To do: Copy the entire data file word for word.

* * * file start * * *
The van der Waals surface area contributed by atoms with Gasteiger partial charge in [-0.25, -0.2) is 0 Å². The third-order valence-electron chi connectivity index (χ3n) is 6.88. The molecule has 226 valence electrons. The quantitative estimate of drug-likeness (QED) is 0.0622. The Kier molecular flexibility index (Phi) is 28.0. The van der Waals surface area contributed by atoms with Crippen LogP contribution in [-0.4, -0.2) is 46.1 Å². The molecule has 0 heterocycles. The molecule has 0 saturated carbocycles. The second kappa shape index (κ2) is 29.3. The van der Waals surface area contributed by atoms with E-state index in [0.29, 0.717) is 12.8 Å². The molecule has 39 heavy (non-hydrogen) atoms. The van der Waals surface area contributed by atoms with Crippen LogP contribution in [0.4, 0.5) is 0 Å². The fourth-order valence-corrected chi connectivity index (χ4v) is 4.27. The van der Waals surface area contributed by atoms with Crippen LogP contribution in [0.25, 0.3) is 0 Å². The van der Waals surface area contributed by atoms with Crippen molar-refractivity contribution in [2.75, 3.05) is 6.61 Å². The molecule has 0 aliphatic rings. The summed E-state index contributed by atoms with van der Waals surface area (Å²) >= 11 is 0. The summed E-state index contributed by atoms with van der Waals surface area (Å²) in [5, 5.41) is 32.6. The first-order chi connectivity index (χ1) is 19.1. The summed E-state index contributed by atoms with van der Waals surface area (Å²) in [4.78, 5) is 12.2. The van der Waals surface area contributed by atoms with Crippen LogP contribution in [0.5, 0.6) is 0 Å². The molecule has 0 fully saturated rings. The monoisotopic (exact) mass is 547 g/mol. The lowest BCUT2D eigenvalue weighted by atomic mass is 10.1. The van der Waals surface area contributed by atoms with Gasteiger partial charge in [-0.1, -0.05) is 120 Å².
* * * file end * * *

The van der Waals surface area contributed by atoms with Gasteiger partial charge in [-0.25, -0.2) is 0 Å². The third-order valence-electron chi connectivity index (χ3n) is 6.88. The molecule has 226 valence electrons. The quantitative estimate of drug-likeness (QED) is 0.0622. The Kier molecular flexibility index (Phi) is 28.0. The van der Waals surface area contributed by atoms with Crippen LogP contribution in [-0.4, -0.2) is 46.1 Å². The molecule has 0 heterocycles. The molecule has 0 saturated carbocycles. The second kappa shape index (κ2) is 29.3. The van der Waals surface area contributed by atoms with E-state index in [0.29, 0.717) is 12.8 Å². The molecule has 39 heavy (non-hydrogen) atoms. The van der Waals surface area contributed by atoms with Crippen LogP contribution in [0.4, 0.5) is 0 Å². The fourth-order valence-corrected chi connectivity index (χ4v) is 4.27. The van der Waals surface area contributed by atoms with Crippen LogP contribution in [0.25, 0.3) is 0 Å². The van der Waals surface area contributed by atoms with Crippen molar-refractivity contribution in [2.75, 3.05) is 6.61 Å². The molecule has 0 aliphatic rings. The summed E-state index contributed by atoms with van der Waals surface area (Å²) >= 11 is 0. The summed E-state index contributed by atoms with van der Waals surface area (Å²) in [5, 5.41) is 32.6. The first-order chi connectivity index (χ1) is 19.1. The summed E-state index contributed by atoms with van der Waals surface area (Å²) in [4.78, 5) is 12.2. The van der Waals surface area contributed by atoms with Crippen LogP contribution in [0.5, 0.6) is 0 Å². The molecule has 0 fully saturated rings. The monoisotopic (exact) mass is 547 g/mol. The lowest BCUT2D eigenvalue weighted by atomic mass is 10.1. The van der Waals surface area contributed by atoms with Gasteiger partial charge in [-0.1, -0.05) is 120 Å².